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S. Zhang

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    P1.02 - Poster Session with Presenters Present (ID 454)

    • Event: WCLC 2016
    • Type: Poster Presenters Present
    • Track: Biology/Pathology
    • Presentations: 1
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      P1.02-040 - Heterogeneity of the EGFR / KRAS Gene Mutation in Multifocal Lung Adenocarcinoma and the Clinical Significance (ID 5650)

      14:30 - 15:45  |  Author(s): S. Zhang

      • Abstract
      • Slides

      Significant advances on EGFR-targeted therapy have allowed increasing availability of therapeutic options for non small cell lung cancers. For multifocal lung adenocarcinoma patients in clinic, the EGFR gene mutation is generally examined only on the largest tumor or the one containing the most tumor cells, which could omit the tumors harboring the EGFR mutation and thus loss of opportunity for the tyrosine kinase inhibitors therapy.

      A total of 58 cases of multifocal lung adenocarcinoma, including 129 intrapulmonary tumors resected surgically, was recruited for this study. The genome DNA samples were prepared from formalin-fixed and paraffin-embedded tumor tissues. The EGFR / KRAS mutational status of each tumor was examined by Sanger’s DNA sequencing. The targeted hotspot mutations in EGFR gene included p.G719S/C/A (exon 18), p.T790M (exon 20), p.S768I (exon 20), p.L858R (exon 21), p.L861Q (exon 21) and deletions in exon 19. The hotspot mutations in KRAS gene were within codon 12 including p.G12C/V/S/R/D/A.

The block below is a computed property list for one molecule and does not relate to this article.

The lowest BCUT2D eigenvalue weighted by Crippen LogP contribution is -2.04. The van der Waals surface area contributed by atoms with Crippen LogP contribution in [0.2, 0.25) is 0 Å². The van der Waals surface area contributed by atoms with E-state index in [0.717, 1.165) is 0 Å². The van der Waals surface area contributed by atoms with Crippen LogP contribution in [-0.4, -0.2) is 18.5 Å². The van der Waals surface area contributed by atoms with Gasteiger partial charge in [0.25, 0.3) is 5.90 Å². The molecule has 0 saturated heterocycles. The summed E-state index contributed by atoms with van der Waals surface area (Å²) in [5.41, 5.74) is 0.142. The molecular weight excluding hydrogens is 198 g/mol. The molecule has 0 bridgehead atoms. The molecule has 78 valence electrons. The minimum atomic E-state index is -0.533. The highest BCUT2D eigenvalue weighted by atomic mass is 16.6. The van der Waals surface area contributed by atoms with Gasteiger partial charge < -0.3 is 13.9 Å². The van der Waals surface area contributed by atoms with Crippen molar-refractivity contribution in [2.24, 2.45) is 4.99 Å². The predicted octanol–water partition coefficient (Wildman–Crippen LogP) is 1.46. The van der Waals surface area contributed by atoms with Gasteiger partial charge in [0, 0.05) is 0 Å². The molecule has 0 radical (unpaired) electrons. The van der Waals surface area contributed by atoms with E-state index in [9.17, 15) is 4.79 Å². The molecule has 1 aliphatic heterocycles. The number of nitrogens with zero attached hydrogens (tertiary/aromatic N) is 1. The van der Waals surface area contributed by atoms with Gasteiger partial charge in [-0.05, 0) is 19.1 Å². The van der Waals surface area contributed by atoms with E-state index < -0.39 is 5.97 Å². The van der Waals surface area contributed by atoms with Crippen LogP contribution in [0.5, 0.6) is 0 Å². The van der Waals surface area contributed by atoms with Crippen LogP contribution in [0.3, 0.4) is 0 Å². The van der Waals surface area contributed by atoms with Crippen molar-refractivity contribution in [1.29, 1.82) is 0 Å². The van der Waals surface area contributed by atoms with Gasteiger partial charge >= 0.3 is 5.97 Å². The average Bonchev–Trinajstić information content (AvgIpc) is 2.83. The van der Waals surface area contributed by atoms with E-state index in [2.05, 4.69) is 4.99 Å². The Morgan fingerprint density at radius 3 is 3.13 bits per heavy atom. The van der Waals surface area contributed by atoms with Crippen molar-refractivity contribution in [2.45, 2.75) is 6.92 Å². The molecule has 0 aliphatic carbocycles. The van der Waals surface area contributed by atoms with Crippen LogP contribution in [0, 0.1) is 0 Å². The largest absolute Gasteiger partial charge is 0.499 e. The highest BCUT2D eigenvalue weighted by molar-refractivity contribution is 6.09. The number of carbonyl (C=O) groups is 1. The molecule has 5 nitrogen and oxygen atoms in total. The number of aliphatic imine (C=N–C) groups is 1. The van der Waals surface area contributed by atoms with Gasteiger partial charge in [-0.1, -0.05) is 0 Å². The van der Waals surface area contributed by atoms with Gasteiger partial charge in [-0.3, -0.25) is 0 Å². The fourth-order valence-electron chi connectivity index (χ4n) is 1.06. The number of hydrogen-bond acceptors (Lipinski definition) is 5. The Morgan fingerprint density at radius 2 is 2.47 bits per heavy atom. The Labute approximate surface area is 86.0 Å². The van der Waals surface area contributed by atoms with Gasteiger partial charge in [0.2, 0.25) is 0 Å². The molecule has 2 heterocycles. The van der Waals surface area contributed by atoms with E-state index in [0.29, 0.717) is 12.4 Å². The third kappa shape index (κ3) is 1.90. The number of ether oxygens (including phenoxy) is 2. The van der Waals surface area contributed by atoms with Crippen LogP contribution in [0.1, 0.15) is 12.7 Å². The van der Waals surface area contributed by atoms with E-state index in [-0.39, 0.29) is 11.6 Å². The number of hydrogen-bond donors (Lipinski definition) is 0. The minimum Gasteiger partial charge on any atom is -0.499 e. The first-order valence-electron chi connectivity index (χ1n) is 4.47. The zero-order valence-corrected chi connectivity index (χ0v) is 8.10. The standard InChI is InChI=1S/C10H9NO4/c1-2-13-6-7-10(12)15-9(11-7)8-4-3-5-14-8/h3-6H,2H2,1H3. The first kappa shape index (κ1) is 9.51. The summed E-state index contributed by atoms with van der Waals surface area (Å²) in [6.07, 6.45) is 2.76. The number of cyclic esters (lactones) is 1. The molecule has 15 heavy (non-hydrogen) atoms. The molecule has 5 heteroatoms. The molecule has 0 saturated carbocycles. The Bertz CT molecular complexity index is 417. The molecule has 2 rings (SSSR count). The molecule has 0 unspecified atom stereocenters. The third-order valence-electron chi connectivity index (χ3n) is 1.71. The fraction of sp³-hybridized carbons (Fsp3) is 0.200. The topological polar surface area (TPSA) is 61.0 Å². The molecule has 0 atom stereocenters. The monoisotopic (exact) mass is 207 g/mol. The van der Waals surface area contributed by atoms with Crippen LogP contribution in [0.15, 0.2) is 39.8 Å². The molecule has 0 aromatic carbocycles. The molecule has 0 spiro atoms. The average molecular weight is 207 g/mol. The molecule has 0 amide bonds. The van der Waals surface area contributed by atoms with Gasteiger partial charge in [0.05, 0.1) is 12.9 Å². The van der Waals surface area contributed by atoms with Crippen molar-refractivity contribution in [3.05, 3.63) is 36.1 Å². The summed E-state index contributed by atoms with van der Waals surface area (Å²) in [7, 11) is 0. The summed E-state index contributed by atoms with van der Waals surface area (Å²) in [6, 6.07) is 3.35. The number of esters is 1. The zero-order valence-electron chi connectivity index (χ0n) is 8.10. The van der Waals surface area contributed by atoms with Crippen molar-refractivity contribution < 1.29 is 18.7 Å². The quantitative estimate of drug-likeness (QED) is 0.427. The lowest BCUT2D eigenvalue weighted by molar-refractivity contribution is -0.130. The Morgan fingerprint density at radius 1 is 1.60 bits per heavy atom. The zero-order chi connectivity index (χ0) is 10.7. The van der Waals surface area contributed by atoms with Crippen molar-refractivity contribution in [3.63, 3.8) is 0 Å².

In this group of 58 patients with multifocal lung adenocarcinoma, 38 patients were found EGFR or KRAS mutations in their tumors. Among them, the EGFR mutations were detected in 59 tumors derived from 34 cases; while the KRAS mutations were detected in 7 tumors from 5 cases. One patient (Case 30) was identified EGFR (exon 18, p.G719A) or KRAS (p.G12A or p.G12C) mutation in her 3 tumors, respectively. It is noteworthy that there were 21 (36.2%) in the 58 cases showing the mutational heterogeneity among the multiple intrapulmonary tumors derived from one individual, and that 6 tumors harbored 2 different types of EGFR mutation. However, none of the specimens investigated contained both EGFR and KRAS mutations within a same tumor. Comparing data from the present study along with the molecular pathological diagnosis records from the Department of Pathology, among the 58 cases enrolled, 30 cases accepted routine molecular pathological examination to check the EGFR / KRAS mutation, and 28 cases did not. However, 37 out of 66 tumors from the 30 cases were tested -- only 5 patients had all their tumors examined; whereas in the rest total 92 tumors unchecked, 42 EGFR sensitive mutations were identified in this study.

      Current finding suggests that the EGFR and KRAS mutational heterogeneity is widely existed in multifocal lung adenocarcinomas. Therefore, reliable and exhaustive examination for EGFR / KRAS mutation should be executed in the every tumor, to provide more individualized therapy choices for the patients.

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